Phuket Opinion: Corruption-fighter says it’s time to cleanse the island of graft

Surin Bamrungphol, 53, is a founder and President of the Phuket Anti-Corruption Network. He is a Phuket native with a PhD in Development Strategies from Phuket Rajabhat University. Mr Surin is CEO of SureMed Corporation and vice-president of the Federation of Thai Industries, Phuket Chapter. He also serves on the board of a variety of companies.

Here, he talks about why Phuket needs an anti-corruption network and what motivated him to start it.

PHUKET: Our island province is growing at a tremendous rate. New businesses are opening all the time, there is a great deal of money coming in, and a lot of people are moving here to take advantage of the economic growth. But one consequence of all this is increased corruption.

The purpose of my anti-corruption network is to free Phuket from this serious problem. This is to benefit Phuket society, but it’s also important because we’ll be joining the Asean Economic Community (AEC) soon and we need to show outsiders that our business practices are transparent and aboveboard.

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The way to do this is first to raise awareness, then to take action.

I started doing some research last May when I handed out questionnaires about corruption to all kinds of people of all ages, including students, government employees and local business associations.

We named 25 government departments on the survey and asked questions such as “When you did official business with this department, did you have to pay money under the table?”

We haven’t finished processing the data yet, but as of today the top five categories of officials accused of being corrupt by the 500 people who answered our questionnaire are: the police; the Land Department; local administration organizations; the Land Transport Office; and the Immigration Police, in that order.

A lot of people think that corruption doesn’t concern them – they think it’s other people’s problem. But actually, it’s all around us, affecting us whether we can see it or not. We can’t just ignore it.

Because people tend to think it doesn’t involve them, the first thing we have to do is raise awareness, especially among children and young people. We try to help them understand that corruption is something close to them, part of their daily lives.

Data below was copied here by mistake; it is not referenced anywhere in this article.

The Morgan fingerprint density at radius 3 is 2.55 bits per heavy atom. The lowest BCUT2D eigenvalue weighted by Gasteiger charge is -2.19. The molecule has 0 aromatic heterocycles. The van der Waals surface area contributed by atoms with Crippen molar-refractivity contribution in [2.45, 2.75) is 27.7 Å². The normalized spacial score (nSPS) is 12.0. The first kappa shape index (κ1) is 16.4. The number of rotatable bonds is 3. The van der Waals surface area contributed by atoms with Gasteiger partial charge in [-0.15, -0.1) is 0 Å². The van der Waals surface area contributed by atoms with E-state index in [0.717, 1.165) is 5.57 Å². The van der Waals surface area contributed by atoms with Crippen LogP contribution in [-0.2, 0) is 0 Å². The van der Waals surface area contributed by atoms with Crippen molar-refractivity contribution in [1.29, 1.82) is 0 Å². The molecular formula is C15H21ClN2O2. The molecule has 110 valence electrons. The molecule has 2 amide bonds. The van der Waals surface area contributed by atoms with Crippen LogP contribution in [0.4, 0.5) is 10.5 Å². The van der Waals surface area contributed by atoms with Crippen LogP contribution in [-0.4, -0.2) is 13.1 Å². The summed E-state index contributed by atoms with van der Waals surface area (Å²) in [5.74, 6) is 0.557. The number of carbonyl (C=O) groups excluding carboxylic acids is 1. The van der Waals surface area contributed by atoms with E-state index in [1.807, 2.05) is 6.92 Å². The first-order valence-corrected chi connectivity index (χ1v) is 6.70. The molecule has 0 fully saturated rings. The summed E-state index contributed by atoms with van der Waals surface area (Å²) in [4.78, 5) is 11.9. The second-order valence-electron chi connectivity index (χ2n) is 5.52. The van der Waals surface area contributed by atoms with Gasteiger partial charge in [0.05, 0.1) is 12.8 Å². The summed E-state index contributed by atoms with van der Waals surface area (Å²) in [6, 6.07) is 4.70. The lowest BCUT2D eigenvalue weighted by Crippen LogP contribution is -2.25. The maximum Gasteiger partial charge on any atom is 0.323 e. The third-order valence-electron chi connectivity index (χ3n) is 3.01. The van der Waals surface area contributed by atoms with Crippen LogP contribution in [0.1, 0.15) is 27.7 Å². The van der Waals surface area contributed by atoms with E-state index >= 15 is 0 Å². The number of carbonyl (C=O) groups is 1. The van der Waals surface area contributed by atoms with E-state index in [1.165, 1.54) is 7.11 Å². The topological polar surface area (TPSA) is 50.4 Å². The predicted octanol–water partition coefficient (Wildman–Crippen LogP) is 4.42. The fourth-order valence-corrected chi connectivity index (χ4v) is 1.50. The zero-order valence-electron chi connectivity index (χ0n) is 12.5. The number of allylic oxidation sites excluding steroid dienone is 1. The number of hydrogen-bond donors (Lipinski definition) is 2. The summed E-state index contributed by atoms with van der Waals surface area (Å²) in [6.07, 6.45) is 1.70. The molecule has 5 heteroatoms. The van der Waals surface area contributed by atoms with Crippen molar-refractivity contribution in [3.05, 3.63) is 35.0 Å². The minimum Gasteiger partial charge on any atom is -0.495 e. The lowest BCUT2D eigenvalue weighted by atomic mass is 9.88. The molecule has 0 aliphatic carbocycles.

One example I give is this: Officials receive 100 million baht for a new road, but they only spend 80 million baht on the project, putting the other 20 million in their pockets, with the result that we all drive on a substandard road. Examples like this help people see how corruption is part of their lives.

In the future, when we are stronger and more established, we can start taking more direct action. For example, if the Phuket government has a big construction project, we would send someone to join the planning committee, to make sure the bidding is conducted in a fair and transparent way. Ideally, we’d also follow the construction as it progresses.

This is the power and responsibility of a civil society, and it should not be seen as something extraordinary. Government officials are spending our money – our tax money – and we should be able to check to see that it’s being spent properly.

At a national level, we already have organizations that do this. I think that having our own anti-corruption network here on Phuket would be more effective; it would involve locals checking up on local activities and people.

Right now, Phuket is the only province in Thailand that has this kind of network. We started it in February this year and we have 800 members so far. We are aiming for 3,000 by the end of the year.

All of us who live in Phuket use its natural resources every day. How many of us give something back? This is the only thing I could think of doing to give back to Phuket, my hometown.

I hope that with our network, Phuket can become a model of anti-corruption, a model that other provinces can follow. I don’t expect this to happen overnight; it will take a long time, probably 10 or 20 years. That’s okay. Even if it doesn’t happen in my lifetime, it’s okay. I will feel satisfied knowing that I started Phuket moving in the right direction. I want to help create a corruption-free Phuket for my children and grandchildren. I believe you do too.

More information is available by calling 081-891 2333 or emailing:

— Chutharat Plerin


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